Nyaditum resae is to be first available in India where nearly 1.5 million incidences of TB surface annually. While the initial article I came across used the "c" word, as in cure, that is not quite the case. However, if the probiotic can manage to successfully retrain the immune response to the bacteria, it could theoretically prevent the active, contagious form of the disease, and for most, that's just as good as eradicating it.
A full list of abstracts from the 45th World Conference on Lung Health.
More Posts on the Link Between Microbes and Our Health:
Positive Link Between Absence of Gut Bacteria and Allergy Development
Fungi Diversity In Lungs Link to Asthma
Bacteria Triggers Allergic Response?
Hygiene Hypothesis and Stomach Bacteria
Author: K. Gilmore
Figures courtesy of CDC.gov and TBFacts.org
Good ole Ricola -Their trademark "Magic 10 herbs"(Lemon Balm, Horehound, Elder, Peppermint, Mallow, Sage, Thyme, Lime Flowers, Hyssop & Wild Thyme) all happen to be within the mint (lamiaceae) or mallow (malvaceae) families, with the exception of the Elder. All of these plants seem to have antimicrobial and antioxidant properties to help fight bacterial infections. In my opinion, Ricola's are also delicious so they're not really a burden and taste much better than other cough drops.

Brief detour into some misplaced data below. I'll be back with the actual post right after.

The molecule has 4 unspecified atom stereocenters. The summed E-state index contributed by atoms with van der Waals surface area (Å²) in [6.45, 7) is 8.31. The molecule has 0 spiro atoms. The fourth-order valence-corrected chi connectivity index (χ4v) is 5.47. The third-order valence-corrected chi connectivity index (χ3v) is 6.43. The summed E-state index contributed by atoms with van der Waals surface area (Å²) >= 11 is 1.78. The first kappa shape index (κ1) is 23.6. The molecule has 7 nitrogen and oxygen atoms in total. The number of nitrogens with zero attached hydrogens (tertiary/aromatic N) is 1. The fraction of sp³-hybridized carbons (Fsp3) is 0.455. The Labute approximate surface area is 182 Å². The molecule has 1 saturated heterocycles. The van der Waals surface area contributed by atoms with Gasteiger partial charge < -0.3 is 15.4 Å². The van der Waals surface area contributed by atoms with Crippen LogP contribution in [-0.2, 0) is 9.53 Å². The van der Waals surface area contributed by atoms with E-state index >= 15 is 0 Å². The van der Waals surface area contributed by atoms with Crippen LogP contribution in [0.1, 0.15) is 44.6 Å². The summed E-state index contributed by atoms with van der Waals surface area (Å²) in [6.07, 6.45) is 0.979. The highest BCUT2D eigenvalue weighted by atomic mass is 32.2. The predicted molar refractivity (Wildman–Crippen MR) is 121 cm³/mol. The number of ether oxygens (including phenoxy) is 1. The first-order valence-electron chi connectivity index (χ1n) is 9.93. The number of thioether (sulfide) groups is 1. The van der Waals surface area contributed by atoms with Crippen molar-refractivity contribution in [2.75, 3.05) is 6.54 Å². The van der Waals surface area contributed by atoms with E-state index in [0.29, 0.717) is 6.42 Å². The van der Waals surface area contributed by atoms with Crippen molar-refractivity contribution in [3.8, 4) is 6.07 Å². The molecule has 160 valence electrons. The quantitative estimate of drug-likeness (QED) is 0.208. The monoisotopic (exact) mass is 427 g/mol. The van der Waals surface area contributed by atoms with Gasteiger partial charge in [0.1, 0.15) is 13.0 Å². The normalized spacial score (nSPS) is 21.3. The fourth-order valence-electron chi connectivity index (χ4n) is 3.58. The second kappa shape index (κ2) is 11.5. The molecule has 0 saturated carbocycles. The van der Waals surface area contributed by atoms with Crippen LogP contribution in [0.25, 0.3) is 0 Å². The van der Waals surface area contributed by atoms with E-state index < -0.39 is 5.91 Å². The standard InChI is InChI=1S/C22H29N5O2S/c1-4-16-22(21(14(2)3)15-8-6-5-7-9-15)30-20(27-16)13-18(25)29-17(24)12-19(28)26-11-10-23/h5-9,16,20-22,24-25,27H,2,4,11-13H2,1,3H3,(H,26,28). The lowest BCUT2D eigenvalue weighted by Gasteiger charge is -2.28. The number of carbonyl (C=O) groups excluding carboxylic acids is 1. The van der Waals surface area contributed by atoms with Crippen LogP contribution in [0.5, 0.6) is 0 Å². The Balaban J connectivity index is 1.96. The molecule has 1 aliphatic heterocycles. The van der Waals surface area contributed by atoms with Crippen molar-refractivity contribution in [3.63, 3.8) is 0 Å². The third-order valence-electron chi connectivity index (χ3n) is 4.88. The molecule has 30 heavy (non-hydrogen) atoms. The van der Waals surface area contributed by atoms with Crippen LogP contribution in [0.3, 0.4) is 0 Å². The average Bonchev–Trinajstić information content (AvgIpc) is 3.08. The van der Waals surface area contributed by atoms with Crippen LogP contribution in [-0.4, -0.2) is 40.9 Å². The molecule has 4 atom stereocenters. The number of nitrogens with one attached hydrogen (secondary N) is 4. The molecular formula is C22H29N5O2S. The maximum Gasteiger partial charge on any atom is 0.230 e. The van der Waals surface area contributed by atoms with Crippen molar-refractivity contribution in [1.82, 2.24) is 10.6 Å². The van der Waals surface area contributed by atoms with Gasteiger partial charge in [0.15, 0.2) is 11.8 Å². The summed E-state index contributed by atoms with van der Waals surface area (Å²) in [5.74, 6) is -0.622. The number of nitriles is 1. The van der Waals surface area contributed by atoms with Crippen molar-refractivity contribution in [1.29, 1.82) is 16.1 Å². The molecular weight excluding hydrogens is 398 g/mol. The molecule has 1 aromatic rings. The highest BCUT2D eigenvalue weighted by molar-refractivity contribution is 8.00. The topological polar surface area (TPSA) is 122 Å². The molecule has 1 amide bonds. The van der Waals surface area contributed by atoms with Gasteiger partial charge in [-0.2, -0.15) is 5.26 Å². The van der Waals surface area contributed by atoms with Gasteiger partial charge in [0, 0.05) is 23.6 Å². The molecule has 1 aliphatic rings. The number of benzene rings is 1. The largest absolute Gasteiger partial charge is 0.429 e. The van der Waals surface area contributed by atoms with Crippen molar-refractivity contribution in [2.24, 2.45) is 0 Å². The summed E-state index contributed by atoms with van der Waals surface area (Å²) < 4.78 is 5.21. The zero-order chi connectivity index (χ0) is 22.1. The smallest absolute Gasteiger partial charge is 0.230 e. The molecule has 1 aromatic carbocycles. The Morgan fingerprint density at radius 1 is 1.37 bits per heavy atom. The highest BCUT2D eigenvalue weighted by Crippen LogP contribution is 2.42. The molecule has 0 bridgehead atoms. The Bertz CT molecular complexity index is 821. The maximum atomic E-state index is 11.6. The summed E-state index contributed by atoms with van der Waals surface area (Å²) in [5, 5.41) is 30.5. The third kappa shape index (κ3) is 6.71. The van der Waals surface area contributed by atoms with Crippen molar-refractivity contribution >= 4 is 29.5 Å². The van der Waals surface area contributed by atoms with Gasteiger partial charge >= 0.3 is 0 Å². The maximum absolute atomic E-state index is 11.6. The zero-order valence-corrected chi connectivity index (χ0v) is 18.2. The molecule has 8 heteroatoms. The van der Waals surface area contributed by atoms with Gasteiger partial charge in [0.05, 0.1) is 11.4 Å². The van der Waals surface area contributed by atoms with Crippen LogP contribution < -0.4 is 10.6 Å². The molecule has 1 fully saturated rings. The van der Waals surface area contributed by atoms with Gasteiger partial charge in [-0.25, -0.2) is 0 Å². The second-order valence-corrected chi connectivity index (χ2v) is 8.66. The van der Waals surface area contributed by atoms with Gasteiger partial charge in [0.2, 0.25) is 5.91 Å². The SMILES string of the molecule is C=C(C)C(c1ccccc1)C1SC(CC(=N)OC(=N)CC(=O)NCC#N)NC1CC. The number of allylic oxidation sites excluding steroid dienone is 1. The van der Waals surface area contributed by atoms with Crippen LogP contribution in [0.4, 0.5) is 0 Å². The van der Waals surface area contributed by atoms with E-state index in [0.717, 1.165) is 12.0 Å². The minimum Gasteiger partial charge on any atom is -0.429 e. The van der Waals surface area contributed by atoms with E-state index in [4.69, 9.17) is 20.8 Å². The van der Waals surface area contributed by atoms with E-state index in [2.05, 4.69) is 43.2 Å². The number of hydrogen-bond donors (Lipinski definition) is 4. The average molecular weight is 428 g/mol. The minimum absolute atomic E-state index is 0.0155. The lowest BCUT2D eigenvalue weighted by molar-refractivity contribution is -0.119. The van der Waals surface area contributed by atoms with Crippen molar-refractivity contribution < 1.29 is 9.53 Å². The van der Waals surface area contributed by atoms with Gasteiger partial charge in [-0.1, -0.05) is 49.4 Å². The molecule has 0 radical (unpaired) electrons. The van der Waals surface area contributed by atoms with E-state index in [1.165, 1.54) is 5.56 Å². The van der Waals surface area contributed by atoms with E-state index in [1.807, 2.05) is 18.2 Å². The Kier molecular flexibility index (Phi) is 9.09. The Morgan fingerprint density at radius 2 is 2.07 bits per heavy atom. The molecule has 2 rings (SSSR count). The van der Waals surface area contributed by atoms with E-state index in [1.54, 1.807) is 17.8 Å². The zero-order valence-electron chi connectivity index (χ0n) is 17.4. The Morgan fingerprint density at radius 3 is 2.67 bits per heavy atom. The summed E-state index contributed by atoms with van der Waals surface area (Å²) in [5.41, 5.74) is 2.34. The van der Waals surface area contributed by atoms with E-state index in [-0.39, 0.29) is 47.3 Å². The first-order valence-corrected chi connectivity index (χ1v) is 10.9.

Echinacea tea - This was a pleasant surprise! I was recently given a box of tea of what I thought was just peppermint tea (a natural decongestant), but when I opened the box I saw that it was also filled with Echinacea tea! Echinacea is great for your immune system, and has been used by Native Americans for over 400 years as a "cure-all" plant. It contains flavonoids, alkamides, and glyoprotiens, all chemical components that contribute to this aster's therapeutic role in herbal remedies. The combination of these two teas have definitely made my cough easier to deal with.